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Decreased postural control in adult survivors of childhood cancer treated with chemotherapy

Einarsson, Einar Jón LU ; Patel, Mitesh; Petersen, Hannes; Wiebe, Thomas LU ; Fransson, Per Anders LU ; Magnusson, Måns LU and Moëll, Christian LU (2016) In Scientific Reports 6.
Abstract

The objective of cancer treatment is to secure survival. However, as chemotherapeutic agents can affect the central and peripheral nervous systems, patients must undergo a process of central compensation. We explored the effectiveness of this compensation process by measuring postural behaviour in adult survivors of childhood cancer treated with chemotherapy (CTS). We recruited sixteen adults treated with chemotherapy in childhood for malignant solid (non-CNS) tumours and 25 healthy age-matched controls. Subjects performed posturography with eyes open and closed during quiet and perturbed standing. Repeated balance perturbations through calf vibrations were used to study postural adaptation. Subjects were stratified into two groups... (More)

The objective of cancer treatment is to secure survival. However, as chemotherapeutic agents can affect the central and peripheral nervous systems, patients must undergo a process of central compensation. We explored the effectiveness of this compensation process by measuring postural behaviour in adult survivors of childhood cancer treated with chemotherapy (CTS). We recruited sixteen adults treated with chemotherapy in childhood for malignant solid (non-CNS) tumours and 25 healthy age-matched controls. Subjects performed posturography with eyes open and closed during quiet and perturbed standing. Repeated balance perturbations through calf vibrations were used to study postural adaptation. Subjects were stratified into two groups (treatment before or from 12 years of age) to determine age at treatment effects. Both quiet (p = 0.040) and perturbed standing (p ≤ 0.009) were significantly poorer in CTS compared to controls, particularly with eyes open and among those treated younger. Moreover, CTS had reduced levels of adaptation compared to controls, both with eyes closed and open. Hence, adults treated with chemotherapy for childhood cancer may suffer late effects of poorer postural control manifested as reduced contribution of vision and as reduced adaptation skills. These findings advocate development of chemotherapeutic agents that cause fewer long-term side effects when used for treating children.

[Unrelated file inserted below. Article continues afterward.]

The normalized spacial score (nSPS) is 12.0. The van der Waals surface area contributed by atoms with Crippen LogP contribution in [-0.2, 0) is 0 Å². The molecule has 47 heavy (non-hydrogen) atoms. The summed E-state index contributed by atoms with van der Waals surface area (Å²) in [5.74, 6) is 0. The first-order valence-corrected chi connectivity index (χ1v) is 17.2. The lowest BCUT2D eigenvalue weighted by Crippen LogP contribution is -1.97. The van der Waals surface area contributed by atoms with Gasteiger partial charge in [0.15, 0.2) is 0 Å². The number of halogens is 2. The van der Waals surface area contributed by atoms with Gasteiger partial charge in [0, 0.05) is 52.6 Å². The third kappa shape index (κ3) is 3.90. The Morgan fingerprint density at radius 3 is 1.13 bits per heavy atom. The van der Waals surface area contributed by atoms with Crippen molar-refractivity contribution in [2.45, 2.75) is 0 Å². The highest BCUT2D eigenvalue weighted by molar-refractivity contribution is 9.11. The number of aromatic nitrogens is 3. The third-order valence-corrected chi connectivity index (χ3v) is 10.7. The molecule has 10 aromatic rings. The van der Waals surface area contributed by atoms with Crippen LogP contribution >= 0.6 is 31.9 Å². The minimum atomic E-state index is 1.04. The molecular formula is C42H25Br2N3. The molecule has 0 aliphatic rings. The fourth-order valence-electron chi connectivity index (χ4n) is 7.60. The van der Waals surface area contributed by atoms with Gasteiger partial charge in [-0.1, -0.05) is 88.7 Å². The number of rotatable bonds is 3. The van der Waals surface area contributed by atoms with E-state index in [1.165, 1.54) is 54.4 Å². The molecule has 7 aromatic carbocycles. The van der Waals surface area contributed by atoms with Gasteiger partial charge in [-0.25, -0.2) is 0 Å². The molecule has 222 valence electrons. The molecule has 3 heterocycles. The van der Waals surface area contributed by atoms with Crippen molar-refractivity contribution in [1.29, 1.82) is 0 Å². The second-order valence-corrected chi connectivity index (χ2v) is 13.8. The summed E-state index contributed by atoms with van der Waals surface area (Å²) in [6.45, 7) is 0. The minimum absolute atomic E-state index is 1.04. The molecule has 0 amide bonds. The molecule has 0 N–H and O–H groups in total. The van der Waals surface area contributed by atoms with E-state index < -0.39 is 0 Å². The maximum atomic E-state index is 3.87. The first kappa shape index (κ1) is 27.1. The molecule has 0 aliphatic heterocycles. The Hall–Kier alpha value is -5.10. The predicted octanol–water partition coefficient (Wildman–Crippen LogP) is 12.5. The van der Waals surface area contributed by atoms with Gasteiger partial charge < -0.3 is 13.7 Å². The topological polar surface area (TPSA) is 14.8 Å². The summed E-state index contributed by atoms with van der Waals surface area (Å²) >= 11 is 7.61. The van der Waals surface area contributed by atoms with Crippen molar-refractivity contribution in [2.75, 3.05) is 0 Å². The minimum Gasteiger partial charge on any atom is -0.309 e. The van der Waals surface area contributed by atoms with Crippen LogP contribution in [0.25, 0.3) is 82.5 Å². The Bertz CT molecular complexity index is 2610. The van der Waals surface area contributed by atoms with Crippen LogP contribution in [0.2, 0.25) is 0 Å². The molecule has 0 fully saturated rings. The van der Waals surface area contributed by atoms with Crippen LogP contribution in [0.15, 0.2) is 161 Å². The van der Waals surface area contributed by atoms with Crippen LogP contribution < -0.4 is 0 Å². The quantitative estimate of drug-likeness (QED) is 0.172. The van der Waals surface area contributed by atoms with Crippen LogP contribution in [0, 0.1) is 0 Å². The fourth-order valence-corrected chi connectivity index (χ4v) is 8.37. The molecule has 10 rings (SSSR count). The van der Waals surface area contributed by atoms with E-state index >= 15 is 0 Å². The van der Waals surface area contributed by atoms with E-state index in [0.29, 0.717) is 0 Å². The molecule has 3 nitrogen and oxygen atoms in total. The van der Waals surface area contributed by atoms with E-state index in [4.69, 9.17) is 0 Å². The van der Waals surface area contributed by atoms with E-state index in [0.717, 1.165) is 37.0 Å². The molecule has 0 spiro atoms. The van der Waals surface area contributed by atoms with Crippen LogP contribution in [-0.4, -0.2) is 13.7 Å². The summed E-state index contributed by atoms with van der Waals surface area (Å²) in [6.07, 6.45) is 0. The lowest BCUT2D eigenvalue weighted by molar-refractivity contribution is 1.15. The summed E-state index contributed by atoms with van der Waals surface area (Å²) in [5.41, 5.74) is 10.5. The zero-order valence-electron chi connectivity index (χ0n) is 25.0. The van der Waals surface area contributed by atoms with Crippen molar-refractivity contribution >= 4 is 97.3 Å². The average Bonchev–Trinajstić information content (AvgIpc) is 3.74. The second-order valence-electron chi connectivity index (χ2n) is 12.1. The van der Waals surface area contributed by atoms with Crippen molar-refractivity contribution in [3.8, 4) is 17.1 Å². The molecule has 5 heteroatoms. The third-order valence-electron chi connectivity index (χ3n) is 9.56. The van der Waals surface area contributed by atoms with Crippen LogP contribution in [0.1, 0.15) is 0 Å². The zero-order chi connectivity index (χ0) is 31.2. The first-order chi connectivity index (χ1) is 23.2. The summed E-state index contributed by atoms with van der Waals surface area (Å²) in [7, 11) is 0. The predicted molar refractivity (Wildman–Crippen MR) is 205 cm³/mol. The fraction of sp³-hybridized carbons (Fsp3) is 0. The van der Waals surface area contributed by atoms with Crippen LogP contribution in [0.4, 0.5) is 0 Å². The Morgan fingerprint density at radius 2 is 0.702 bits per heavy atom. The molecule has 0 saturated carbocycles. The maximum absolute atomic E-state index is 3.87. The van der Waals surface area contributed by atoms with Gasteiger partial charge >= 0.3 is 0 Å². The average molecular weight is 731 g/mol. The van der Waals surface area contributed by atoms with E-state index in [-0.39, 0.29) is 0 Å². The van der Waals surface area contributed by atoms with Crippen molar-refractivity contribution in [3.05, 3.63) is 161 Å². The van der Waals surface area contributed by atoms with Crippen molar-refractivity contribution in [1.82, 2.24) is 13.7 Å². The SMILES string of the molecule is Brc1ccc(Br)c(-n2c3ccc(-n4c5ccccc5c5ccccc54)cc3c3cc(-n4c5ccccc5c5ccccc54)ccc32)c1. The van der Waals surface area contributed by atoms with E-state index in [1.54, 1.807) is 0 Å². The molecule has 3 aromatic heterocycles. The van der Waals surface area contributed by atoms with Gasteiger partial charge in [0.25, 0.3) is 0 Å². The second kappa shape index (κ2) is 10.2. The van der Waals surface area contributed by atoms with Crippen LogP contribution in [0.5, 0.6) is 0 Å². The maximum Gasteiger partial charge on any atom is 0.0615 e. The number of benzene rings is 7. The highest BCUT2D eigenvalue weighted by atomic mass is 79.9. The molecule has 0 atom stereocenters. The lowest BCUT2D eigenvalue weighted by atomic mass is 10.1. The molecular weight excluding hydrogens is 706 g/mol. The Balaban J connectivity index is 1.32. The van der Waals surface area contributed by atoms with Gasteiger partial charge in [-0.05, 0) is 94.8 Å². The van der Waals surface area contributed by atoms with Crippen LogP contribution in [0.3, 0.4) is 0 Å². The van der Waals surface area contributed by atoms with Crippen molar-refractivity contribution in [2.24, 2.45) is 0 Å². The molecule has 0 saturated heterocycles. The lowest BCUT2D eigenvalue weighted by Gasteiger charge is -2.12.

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author
organization
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type
Contribution to journal
publication status
published
subject
in
Scientific Reports
volume
6
publisher
Nature Publishing Group
external identifiers
  • scopus:84994834754
  • wos:000388088800001
ISSN
2045-2322
DOI
10.1038/srep36784
language
English
LU publication?
yes
id
07d741e8-f48c-4378-8e64-236385c89f38
date added to LUP
2016-11-28 14:35:32
date last changed
2017-08-11 09:46:15
@article{07d741e8-f48c-4378-8e64-236385c89f38,
  abstract     = {<p>The objective of cancer treatment is to secure survival. However, as chemotherapeutic agents can affect the central and peripheral nervous systems, patients must undergo a process of central compensation. We explored the effectiveness of this compensation process by measuring postural behaviour in adult survivors of childhood cancer treated with chemotherapy (CTS). We recruited sixteen adults treated with chemotherapy in childhood for malignant solid (non-CNS) tumours and 25 healthy age-matched controls. Subjects performed posturography with eyes open and closed during quiet and perturbed standing. Repeated balance perturbations through calf vibrations were used to study postural adaptation. Subjects were stratified into two groups (treatment before or from 12 years of age) to determine age at treatment effects. Both quiet (p = 0.040) and perturbed standing (p ≤ 0.009) were significantly poorer in CTS compared to controls, particularly with eyes open and among those treated younger. Moreover, CTS had reduced levels of adaptation compared to controls, both with eyes closed and open. Hence, adults treated with chemotherapy for childhood cancer may suffer late effects of poorer postural control manifested as reduced contribution of vision and as reduced adaptation skills. These findings advocate development of chemotherapeutic agents that cause fewer long-term side effects when used for treating children.</p>},
  articleno    = {36784},
  author       = {Einarsson, Einar Jón and Patel, Mitesh and Petersen, Hannes and Wiebe, Thomas and Fransson, Per Anders and Magnusson, Måns and Moëll, Christian},
  issn         = {2045-2322},
  language     = {eng},
  month        = {11},
  publisher    = {Nature Publishing Group},
  series       = {Scientific Reports},
  title        = {Decreased postural control in adult survivors of childhood cancer treated with chemotherapy},
  url          = {http://dx.doi.org/10.1038/srep36784},
  volume       = {6},
  year         = {2016},
}